The Qabalah: Secret Tradition of the West

The Qabalah: Secret Tradition of the West

by Papus

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Papus (Dr. Ge'rard Encausse 1865-1916) was one of the great occultists of France, and was instrumental in developing and popularizing Eliphas Le'vi's earlier suggestions of a link between the Hebrew alphabet and the twenty-two trumps of the tarot. The Qabalah, first published in 1892, is particularly valuable because, along with his original theoretical


Papus (Dr. Ge'rard Encausse 1865-1916) was one of the great occultists of France, and was instrumental in developing and popularizing Eliphas Le'vi's earlier suggestions of a link between the Hebrew alphabet and the twenty-two trumps of the tarot. The Qabalah, first published in 1892, is particularly valuable because, along with his original theoretical explorations of the Qabalah, it also contains his complete translation of the Sepher Yetzirah, Eliphas Le'vi's famous Ten Lessons on the Qabalah, Rabbi Drach's important and rare treatise, The Qabalah of the Hebrews, and an extensive Qabalistic bibliography.

This book gives a concise and valuable introduction to the sacred science of the Hebrews, and thus to the esoteric teachings of Christianity.

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Samuel Weiser, Inc.

Copyright © 1977 Samuel Weiser, Inc.
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ISBN: 978-1-60925-790-3



He who wishes, for the first time, to undertake a study of the Qabalah, must be informed of the exact place to be occupied by purely Qabalistic works, such as the Sepher Yetzirah and the Zohar, as distinct from other treatises related to the Hebrew tradition.

It is generally known that in the Qabalah are to be found the theoretical and practical rules of Occult Science; but it is difficult to distinguish between the sacred text per se and the esoteric tradition.

This difficulty arises from the confusion natural to any mind wishing to classify the immense Hebrew compilations which have come down to us.

In the following exposé, we shall attempt to establish as clear as possible a classification of the diverse works the object of which is to stabilize the oral tradition.

To our knowledge there exists no work of satisfactory thoroughness summarizing in one or several tables the given techniques complete with a serious bibliography.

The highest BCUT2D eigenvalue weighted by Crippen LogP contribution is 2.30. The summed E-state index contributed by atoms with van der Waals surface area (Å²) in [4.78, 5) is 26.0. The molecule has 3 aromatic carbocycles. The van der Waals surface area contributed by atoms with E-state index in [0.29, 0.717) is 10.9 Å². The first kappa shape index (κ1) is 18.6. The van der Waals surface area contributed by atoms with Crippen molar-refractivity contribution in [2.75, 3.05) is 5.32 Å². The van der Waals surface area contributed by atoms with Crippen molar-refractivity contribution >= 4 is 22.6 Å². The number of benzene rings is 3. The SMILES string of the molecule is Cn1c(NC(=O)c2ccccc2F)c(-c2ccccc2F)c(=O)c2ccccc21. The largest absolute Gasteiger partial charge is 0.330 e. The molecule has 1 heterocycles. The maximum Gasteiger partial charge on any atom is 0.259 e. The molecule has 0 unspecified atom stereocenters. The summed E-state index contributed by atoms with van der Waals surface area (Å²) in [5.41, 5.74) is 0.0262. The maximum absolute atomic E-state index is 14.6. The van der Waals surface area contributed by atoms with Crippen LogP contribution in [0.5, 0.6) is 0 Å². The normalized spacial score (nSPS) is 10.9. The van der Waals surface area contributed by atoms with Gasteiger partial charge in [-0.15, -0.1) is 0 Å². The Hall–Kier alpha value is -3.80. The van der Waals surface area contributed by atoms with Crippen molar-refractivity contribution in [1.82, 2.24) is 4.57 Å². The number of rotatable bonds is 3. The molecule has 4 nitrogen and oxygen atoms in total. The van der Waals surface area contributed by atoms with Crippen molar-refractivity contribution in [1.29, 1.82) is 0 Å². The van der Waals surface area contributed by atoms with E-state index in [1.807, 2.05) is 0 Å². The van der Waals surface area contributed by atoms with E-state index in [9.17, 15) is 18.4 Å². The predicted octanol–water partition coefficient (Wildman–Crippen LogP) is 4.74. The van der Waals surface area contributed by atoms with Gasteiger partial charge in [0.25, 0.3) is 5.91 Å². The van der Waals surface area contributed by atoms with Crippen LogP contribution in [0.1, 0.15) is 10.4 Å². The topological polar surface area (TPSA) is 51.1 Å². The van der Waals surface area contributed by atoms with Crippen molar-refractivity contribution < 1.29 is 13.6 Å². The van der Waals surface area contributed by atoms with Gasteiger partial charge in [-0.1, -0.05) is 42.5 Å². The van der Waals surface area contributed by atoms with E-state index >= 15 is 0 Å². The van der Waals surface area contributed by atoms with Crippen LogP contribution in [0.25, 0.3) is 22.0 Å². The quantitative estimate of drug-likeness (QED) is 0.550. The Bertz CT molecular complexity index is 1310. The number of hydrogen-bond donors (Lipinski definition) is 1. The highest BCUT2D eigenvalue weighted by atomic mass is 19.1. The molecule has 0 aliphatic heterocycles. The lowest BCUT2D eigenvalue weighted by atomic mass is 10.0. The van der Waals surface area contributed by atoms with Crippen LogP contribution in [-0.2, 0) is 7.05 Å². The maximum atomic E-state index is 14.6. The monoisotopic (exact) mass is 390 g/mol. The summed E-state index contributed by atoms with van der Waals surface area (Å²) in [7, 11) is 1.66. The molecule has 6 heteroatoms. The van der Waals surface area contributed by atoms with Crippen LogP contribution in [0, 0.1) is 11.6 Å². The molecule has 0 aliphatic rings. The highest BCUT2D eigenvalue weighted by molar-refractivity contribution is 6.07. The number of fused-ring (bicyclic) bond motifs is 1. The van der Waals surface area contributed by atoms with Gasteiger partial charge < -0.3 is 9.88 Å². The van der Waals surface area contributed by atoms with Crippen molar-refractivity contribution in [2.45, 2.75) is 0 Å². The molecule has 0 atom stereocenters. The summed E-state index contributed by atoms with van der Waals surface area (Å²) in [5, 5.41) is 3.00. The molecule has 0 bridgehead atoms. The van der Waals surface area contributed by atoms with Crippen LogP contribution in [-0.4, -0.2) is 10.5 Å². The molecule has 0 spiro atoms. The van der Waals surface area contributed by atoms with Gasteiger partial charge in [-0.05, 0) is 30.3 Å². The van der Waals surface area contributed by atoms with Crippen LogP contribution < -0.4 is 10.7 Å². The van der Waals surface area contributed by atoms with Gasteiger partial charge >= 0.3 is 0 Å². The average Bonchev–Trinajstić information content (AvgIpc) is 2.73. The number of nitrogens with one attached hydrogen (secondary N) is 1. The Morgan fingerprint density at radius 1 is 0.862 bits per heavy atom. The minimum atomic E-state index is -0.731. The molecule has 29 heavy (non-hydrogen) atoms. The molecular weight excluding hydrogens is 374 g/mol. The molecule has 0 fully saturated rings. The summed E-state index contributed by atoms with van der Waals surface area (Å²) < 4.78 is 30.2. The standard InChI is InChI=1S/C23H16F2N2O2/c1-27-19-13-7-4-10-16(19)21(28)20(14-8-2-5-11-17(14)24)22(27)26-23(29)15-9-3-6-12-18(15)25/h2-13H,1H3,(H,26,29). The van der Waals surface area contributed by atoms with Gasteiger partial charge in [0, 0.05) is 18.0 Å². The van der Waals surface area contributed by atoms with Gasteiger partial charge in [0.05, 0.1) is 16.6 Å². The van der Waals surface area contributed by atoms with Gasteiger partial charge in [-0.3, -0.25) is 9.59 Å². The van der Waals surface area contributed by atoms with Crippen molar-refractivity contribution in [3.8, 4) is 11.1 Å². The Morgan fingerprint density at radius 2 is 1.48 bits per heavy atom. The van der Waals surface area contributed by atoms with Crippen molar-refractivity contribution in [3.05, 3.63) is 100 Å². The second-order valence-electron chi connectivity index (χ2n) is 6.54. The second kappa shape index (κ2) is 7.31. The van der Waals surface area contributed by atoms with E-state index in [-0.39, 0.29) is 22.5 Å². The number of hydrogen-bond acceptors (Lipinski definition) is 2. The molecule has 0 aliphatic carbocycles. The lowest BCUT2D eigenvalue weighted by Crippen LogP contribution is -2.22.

At the end of our study will be found a list of the contemporary works consulted for our enterprise, and referring to this list one can easily see the difficulty which this task has given us. It is for this reason that we cannot be certain of having definitively exhausted the question, and we are entirely ready to recognize our possible errors, should one more knowledgeable than we point them out to us.

* * *

All those who are even slightly aware of subjects pertaining to Israel know that alongside the Bible there has existed, if not always, at least for a long, long time, a tradition aimed at instructing a certain class of initiates in the explanation and comprehension of the Law (the Torah).

This tradition, transmitted for many years by almost solely oral means, bore upon several different points:

1. First there was all which concerned the material body of the Bible. Just as in the Middle Ages we will see certain groups in possession of strict, hidden rules for the construction of the cathedrals, so the physical construction of each copy of the Hebrew Bible was subject to fixed rules, constituting a portion of the tradition.

2. In addition there was all which concerned the spirit of the sacred text. Commentaries and interpretations can be divided into two major sections: on the one hand, the LAW, the collection of rules governing the social relations of members of Israel among themselves, with their neighbours and with the Divinity; on the other, the SECRET DOCTRINE, the body of theoretical and practical knowledge by which one might become acquainted with the relationships between God, man and the Universe.

The physical construction of the sacred text, along with the legislative and the doctrinal sections, form the three great divisions which make of the esoteric tradition a complete whole, formed of body, life and spirit.

* * *

When, given the commentary which heads the Sepher Yetzirah, 'in view of the ill-conditioned affairs of Israel', it was decided to set down the diverse points of the oral tradition, several great works came into being, each of them intended to transmit a part of this tradition.